Here’s another article pointing out that even though you’ve been infected once already, you might get infected again a second time (and possibly third and more times too).

This article asks the wrong question.  They wonder what you can do if you test positive for the virus while traveling internationally.  We suggest the better question is to wonder if you should be traveling internationally at all, at present.

Vaccine News

Our discussions, on so many issues these days, seem to no longer be “what makes the most sense” but instead seek to create vague concepts of “social justice” wrapped around the new concept that a possibly disadvantaged group of people, in some respect, “deserve” priority treatment in some other respect so as to compensate for the other disadvantageous status.

This is aggressively being touted as a basis on which to choose who gets vaccinated first.  It shouldn’t be the people most at risk of dying, nor should it be the people most likely to be infected, and neither should it be the people most likely to be super-spreaders and infect other people, or so this (il)logic tells us.  Instead if should be whatever pressure group makes the loudest demands, wrapped up in some thin veneer of “social justice” as justification.

The most universally unattractive method for vaccine allocation seems to be “those who are willing to pay the most for it”.  One gets visions of the “one percent” being driven in their chauffeured limousines and being given personal special treatment and ill-deserved vaccines.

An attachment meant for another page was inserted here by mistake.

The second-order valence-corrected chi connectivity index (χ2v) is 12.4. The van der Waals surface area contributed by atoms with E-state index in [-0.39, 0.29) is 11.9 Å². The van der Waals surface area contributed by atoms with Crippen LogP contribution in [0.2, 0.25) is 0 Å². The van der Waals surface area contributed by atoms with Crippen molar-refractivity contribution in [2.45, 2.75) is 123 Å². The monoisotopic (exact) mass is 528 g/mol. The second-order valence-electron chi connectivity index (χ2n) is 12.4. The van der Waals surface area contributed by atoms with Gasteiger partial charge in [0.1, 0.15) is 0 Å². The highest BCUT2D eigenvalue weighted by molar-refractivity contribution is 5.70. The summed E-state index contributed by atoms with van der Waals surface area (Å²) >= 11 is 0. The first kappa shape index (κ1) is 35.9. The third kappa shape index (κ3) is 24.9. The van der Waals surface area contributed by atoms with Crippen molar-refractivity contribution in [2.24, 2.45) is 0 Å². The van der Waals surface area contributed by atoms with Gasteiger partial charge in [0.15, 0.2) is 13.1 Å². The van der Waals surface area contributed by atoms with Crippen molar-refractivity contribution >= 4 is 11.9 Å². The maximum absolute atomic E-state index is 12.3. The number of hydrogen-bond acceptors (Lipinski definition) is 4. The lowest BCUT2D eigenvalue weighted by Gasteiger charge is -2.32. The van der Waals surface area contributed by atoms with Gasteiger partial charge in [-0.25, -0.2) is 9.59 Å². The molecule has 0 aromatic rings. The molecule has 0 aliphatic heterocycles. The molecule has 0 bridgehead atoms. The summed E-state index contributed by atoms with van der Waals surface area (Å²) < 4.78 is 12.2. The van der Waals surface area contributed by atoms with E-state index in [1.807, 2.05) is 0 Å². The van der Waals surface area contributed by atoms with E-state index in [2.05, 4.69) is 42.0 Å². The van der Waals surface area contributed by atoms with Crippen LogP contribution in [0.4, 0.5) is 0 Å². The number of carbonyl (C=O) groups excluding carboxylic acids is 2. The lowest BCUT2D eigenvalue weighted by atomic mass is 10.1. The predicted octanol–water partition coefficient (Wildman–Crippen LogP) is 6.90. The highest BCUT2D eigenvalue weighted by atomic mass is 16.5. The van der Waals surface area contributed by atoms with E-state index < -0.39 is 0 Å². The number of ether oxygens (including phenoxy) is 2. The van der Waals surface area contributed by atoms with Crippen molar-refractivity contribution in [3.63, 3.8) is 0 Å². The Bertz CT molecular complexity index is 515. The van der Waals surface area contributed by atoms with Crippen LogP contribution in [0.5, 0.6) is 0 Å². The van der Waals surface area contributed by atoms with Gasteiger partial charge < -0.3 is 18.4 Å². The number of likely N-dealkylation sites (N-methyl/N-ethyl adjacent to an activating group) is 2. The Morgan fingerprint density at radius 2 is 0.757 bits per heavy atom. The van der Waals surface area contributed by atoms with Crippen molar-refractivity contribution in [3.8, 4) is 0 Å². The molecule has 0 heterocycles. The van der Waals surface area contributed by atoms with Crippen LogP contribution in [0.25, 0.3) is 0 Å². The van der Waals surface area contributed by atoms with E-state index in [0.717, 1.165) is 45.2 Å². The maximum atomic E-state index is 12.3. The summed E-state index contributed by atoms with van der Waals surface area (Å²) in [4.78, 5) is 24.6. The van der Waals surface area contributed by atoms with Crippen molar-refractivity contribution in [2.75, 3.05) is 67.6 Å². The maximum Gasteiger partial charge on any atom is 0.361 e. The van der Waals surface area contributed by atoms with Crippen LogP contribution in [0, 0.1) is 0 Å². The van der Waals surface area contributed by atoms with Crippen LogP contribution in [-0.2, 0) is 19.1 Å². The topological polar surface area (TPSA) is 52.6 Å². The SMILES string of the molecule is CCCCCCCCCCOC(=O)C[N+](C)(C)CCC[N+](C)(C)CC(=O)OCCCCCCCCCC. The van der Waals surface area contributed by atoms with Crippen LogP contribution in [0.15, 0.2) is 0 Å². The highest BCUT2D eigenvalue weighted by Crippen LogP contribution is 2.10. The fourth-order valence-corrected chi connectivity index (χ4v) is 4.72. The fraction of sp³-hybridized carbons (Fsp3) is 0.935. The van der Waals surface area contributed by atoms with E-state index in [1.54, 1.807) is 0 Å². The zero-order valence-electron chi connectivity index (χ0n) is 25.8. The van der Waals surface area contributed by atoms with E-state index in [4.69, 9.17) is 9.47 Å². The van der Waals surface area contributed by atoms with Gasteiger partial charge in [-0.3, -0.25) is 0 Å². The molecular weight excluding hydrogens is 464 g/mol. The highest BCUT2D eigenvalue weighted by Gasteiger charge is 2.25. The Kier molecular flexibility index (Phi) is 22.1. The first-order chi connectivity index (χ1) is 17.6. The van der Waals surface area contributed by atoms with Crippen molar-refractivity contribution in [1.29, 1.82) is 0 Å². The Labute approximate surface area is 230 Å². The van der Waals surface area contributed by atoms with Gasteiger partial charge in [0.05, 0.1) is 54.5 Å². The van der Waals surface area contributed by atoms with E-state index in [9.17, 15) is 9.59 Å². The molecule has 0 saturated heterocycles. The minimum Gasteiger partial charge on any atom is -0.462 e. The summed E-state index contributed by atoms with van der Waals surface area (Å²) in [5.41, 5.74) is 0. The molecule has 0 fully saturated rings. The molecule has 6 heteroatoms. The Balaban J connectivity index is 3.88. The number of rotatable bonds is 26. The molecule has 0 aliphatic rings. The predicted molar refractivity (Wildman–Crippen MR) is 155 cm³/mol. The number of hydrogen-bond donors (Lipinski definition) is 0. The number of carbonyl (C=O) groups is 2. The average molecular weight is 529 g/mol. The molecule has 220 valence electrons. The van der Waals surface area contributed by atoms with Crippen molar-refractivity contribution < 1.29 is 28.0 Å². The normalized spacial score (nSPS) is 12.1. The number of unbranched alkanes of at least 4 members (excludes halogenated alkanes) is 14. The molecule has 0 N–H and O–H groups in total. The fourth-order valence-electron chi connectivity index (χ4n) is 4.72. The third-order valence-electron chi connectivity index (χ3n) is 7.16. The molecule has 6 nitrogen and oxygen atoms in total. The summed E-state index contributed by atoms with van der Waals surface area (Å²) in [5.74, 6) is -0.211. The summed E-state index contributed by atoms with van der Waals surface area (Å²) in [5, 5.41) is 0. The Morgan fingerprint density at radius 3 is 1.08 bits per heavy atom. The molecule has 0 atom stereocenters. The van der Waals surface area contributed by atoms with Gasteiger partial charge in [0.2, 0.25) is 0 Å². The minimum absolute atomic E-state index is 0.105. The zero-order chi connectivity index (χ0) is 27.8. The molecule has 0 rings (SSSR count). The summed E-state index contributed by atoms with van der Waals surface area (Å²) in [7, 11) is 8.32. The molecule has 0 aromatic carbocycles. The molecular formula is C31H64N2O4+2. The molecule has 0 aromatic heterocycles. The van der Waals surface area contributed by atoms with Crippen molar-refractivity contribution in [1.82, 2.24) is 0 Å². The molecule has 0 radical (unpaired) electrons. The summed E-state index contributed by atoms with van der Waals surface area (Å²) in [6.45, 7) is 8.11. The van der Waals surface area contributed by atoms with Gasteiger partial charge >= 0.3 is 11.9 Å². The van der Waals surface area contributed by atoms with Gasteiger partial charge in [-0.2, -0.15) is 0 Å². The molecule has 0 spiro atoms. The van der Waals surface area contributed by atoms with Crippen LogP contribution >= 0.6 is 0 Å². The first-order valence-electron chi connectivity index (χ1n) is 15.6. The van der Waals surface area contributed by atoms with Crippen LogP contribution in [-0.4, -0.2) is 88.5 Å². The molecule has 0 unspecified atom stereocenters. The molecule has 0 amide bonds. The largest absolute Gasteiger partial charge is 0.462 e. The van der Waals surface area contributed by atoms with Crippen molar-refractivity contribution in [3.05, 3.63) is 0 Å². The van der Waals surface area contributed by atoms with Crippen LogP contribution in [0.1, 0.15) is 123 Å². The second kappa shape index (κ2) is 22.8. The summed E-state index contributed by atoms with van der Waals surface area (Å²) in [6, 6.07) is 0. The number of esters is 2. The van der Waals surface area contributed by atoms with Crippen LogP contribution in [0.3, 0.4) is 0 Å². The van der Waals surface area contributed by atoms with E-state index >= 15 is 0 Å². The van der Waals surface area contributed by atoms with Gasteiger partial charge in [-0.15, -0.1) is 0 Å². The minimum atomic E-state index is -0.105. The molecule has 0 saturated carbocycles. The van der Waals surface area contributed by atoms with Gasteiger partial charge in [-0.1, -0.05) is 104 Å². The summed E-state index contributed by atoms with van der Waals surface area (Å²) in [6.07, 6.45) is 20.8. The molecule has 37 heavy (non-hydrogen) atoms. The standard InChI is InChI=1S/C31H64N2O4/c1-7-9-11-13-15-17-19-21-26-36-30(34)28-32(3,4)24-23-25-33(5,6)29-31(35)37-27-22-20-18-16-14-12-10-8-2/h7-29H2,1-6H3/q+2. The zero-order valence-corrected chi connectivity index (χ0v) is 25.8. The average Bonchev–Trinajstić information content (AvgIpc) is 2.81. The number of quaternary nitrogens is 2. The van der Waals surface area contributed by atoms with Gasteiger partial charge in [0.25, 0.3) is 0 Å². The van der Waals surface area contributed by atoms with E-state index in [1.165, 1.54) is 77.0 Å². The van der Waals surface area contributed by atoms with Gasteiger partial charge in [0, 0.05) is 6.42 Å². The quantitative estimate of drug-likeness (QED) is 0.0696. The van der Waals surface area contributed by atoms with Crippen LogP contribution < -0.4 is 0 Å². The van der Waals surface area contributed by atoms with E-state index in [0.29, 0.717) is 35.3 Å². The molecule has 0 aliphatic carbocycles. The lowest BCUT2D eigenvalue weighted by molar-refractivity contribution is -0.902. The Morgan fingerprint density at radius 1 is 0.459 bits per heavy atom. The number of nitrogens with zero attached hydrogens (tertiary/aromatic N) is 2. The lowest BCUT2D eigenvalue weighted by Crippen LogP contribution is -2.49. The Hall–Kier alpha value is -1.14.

But let’s not forget that the 1% is, by definition, 1% of the population, and if they’re willing to pay a massive premium to get priority access, should we really refuse their money?  It could be used to fund social justice programs!

There are other considerations, too.  Sometimes, allowing need and value to be determined by willingness to pay makes great sense, even in a public health setting.  Here’s a great article by an economist who ponders these things.

It seems there’s always a new reason to express disappointment with Britain’s favorite vaccine (thankfully not yet approved in the US), the AstraZeneca/Oxford vaccine.  This is the vaccine I mentioned above that based on a test of 330 vaccinated people over 65, with no difference in infection rates between those vaccinated and those not vaccinated, was deemed by Britain’s official health authority to have demonstrated efficacy for over 65 yr olds.